That God would condescend for his Son to make entrance into our world in this way is appalling! For a Jewish couple accustomed to strict cleanliness in worship, this must've felt like the very opposite of a blessed event!

God was not lacking compassion, however. He first sent angels to inform shepherds about the coming of the promised Savior, then sent the jubilant shepherds to tell the weary Mary and Joseph the marvelous way God had revealed the Savior's birth to them.

For all the pain and fatigue of travel, and the struggle of giving birth in rough and grimy surroundings, Mary and Joseph celebrated with the shepherds and their loving God the birth of His promised Savior Jesus Christ the Lord. How that must've transformed what would otherwise be squalor and misery!

This gift of hope and joy despite circumstances is the same gift those who believe in Jesus Christ can expect from God the Father as we remember the birth of his Son amidst the turmoil of the world. For all of us, if we place our eyes on the risen Jesus, the celebration can be a truly holy time. We can share to some extent the God given joy that came to Mary, Joseph, and the shepherds.

Luke, chapter 2

Saturday, December 3, 2016

A genuine celebration of Christmas

A Prayer for the Poor in Spirit

 A prayer of Oscar Romero
“No one can celebrate
a genuine Christmas
without being truly poor.
The self-sufficient, the proud,
those who, because they have
everything, look down on others,
those who have no need
even of God–for them there
Shutterstock photo
will be no Christmas.
Only the poor, the hungry,
those who need someone
to come on their behalf,
will have that someone.
That someone is God.
Emmanuel. God-with-us.
Without poverty of spirit
there can be no abundance of God.”
God, help me realize how poor
I am.  Poor at loving, poor at discerning,
poor in wisdom, poor at choosing
obedience, poor in generosity,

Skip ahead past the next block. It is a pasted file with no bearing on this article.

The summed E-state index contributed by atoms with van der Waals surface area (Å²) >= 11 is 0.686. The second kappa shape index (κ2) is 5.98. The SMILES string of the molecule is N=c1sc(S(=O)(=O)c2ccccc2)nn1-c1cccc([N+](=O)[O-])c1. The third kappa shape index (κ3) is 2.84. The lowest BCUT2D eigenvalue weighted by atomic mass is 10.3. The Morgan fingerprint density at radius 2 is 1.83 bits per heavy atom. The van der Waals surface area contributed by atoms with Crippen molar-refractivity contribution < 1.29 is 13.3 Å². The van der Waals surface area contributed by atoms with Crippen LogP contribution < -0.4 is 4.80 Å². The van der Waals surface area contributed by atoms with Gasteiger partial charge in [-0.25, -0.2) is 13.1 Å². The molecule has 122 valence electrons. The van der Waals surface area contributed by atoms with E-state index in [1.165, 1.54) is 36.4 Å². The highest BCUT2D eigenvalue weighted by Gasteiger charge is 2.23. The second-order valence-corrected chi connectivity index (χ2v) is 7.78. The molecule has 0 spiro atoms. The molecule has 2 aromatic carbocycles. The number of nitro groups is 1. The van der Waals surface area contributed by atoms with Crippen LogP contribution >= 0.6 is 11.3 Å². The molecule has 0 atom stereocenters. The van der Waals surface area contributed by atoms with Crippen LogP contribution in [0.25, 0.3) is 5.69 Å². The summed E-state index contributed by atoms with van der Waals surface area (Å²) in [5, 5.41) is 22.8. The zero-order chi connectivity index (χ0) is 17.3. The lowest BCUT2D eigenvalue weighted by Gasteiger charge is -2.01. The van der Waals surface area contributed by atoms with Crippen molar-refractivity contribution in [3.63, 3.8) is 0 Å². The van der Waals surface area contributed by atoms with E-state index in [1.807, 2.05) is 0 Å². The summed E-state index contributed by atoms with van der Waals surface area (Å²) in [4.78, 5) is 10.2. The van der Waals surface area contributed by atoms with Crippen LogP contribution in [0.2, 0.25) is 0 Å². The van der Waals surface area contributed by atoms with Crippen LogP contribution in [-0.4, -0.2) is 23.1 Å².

poor in seeking You.  And so you
come to me.  To me. Emmanuel. 
With your abundance of all I need.
Thank you. Thank you.

From ...

Friday, September 16, 2016

A perspective on war refugees ...

"A native town destroyed is sadder than a British city, for there is so little help for the people. These people were stricken by the clash of greater nations than they in their land, and little could be done to help them in their trouble. Here were no Army doctors and nurses to help them; there were no gifts of clothes and food from other prosperous communities. A native town blitzed means an end to civilization in that district for the time; the survivors must disperse to live as best they can…"

From The Chequerboard, by Nevil Shute, Pan Books Ltd. (paperback) 1962, p137. Commenting on destruction of a town in Burma in World War 2.

Tuesday, May 10, 2016

Book Review: The Reconstruction of Warriors: Archibald McIndoe, the Royal Air Force and the Guinea Pig Club, by E. R. Mayhew

In the late 1960s I became impatient to see a new World War 2 movie, “Battle of Britain.” The attraction was seeing actual British and German fighter planes reenacting the “dogfights” of 1940 in the British skies. Finally it opened in a theater near me.

The dogfight scenes were all I had hoped. The fighters were fast and maneuverable. They laced the skies with vapor trails as they stalked each other across the skies over cities, towns and country.

But now it is not so much the flying scenes that stand out in my memory. Instead today I remember a scene where a young female officer of the Royal Air Force encounters a badly burned airman on the flight line of an airfield. His face is horribly disfigured. Wincing, she thinks of her lover who is a fighter pilot daily at risk for the same fate.

When I read Reconstruction of Warriors recently I learned that the burned flyer on the flight line was not an actor but an actual combatant in the British air war, Bill Foxley. His wounds were real – not the product of makeup artists.